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Humanities Libertexts

4.2: Checking If the Meaning Is Clear

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    56568
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    Finding what’s unclear

    Sometimes we can identify the point a writer is trying to make, but major questions still remain about what the writer means. A critique can point out the ambiguity--the many possible meanings of some part of the argument. Often arguments are ambiguous because they use words or phrases that have multiple definitions. For example, “We should all support reproductive justice.” There isn’t one widely accepted definition of reproductive justice. Even if readers are aware that the phrase refers to options different groups of women have around pregnancy, they may be wondering if it means access to abortion across racial and economic groups or access to birth control or sex education or some combination of all of those. Are supporters of reproductive justice always pro-choice? What is it exactly that the argument is asking us to support?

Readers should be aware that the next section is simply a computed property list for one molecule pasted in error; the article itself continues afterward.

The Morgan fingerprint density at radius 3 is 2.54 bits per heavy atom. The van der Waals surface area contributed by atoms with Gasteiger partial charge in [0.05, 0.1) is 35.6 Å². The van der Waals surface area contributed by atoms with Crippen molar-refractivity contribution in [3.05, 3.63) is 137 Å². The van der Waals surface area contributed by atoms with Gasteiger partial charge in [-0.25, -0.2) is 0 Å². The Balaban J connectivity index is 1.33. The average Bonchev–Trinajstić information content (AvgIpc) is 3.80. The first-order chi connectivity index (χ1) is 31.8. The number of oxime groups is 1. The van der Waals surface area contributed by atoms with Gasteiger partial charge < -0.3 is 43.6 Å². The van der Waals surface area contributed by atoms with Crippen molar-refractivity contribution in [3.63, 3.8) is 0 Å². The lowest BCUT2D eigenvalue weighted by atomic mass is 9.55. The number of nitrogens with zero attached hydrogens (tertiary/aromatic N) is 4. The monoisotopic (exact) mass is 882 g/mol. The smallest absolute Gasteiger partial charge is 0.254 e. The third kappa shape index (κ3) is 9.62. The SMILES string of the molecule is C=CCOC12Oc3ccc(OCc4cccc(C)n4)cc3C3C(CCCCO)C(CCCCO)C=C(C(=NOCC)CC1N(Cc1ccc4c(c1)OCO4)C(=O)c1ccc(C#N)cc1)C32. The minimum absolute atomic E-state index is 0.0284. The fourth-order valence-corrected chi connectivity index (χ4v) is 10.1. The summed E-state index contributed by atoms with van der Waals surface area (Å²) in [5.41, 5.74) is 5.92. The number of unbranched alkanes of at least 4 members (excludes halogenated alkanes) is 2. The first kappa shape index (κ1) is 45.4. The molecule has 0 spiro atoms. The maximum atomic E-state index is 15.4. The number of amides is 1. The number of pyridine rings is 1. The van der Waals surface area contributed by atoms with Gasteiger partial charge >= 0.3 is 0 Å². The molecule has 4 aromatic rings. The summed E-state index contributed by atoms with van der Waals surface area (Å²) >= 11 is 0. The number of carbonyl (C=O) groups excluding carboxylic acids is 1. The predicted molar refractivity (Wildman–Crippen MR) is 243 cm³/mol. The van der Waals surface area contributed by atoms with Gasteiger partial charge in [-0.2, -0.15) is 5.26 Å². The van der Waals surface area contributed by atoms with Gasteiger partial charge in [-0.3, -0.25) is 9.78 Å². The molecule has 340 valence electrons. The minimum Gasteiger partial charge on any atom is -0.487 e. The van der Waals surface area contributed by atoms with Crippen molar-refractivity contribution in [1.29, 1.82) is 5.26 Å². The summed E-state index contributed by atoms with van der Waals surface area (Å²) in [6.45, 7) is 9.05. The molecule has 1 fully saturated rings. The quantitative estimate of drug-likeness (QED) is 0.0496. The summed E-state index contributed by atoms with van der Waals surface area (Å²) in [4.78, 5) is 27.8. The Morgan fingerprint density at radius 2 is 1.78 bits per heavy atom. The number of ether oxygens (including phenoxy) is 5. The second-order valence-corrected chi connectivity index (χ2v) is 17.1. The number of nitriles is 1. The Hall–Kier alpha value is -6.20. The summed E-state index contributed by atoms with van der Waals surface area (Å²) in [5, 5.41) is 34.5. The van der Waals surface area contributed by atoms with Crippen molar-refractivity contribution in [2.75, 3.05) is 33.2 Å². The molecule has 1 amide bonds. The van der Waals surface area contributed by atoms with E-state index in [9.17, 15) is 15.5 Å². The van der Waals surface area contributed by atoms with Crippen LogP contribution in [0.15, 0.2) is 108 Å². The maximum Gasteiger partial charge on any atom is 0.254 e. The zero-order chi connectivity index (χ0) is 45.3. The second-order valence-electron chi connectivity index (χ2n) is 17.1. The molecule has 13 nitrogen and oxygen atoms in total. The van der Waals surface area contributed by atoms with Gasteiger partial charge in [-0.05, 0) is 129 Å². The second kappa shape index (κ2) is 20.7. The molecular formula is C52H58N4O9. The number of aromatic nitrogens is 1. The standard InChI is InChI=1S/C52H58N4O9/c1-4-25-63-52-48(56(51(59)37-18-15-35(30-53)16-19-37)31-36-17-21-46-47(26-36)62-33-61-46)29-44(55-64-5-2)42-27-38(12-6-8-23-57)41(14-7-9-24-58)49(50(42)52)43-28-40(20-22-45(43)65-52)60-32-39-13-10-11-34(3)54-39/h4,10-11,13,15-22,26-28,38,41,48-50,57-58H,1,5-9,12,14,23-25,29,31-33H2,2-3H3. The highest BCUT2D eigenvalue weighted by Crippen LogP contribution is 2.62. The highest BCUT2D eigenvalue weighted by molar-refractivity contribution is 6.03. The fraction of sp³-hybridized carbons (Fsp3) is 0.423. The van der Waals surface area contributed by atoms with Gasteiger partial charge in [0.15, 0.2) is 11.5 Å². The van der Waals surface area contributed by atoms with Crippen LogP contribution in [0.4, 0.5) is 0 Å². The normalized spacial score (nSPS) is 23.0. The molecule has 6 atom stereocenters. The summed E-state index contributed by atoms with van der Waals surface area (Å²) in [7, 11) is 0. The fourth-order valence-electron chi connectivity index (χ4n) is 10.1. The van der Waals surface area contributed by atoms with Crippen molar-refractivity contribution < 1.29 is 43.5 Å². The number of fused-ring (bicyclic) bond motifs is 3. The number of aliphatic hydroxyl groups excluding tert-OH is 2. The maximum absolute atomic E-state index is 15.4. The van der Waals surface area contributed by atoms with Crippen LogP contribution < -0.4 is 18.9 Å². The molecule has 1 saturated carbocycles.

Let’s look at the elements of the border argument we have studied and ask ourselves if any of the statements need to be clarified. Below, question marks indicate statements that are in some way ambiguous.